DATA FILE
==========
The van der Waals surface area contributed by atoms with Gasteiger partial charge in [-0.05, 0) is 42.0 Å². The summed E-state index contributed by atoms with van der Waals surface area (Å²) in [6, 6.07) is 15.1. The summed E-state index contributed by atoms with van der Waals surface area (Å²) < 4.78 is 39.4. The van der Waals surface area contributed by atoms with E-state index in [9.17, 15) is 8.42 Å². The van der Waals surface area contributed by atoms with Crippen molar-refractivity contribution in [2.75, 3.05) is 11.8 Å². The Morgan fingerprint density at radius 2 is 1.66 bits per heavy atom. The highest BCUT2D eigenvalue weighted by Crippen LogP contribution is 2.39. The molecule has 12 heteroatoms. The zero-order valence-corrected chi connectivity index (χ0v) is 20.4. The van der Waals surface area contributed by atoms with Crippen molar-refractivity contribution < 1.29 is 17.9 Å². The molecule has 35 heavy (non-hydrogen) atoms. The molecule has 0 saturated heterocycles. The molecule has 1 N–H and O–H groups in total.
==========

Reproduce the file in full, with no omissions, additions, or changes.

The van der Waals surface area contributed by atoms with Gasteiger partial charge in [-0.05, 0) is 42.0 Å². The summed E-state index contributed by atoms with van der Waals surface area (Å²) in [6, 6.07) is 15.1. The summed E-state index contributed by atoms with van der Waals surface area (Å²) < 4.78 is 39.4. The van der Waals surface area contributed by atoms with E-state index in [9.17, 15) is 8.42 Å². The van der Waals surface area contributed by atoms with Crippen molar-refractivity contribution in [2.75, 3.05) is 11.8 Å². The Morgan fingerprint density at radius 2 is 1.66 bits per heavy atom. The highest BCUT2D eigenvalue weighted by Crippen LogP contribution is 2.39. The molecule has 12 heteroatoms. The zero-order valence-corrected chi connectivity index (χ0v) is 20.4. The van der Waals surface area contributed by atoms with Crippen molar-refractivity contribution < 1.29 is 17.9 Å². The molecule has 35 heavy (non-hydrogen) atoms. The molecule has 0 saturated heterocycles. The molecule has 1 N–H and O–H groups in total.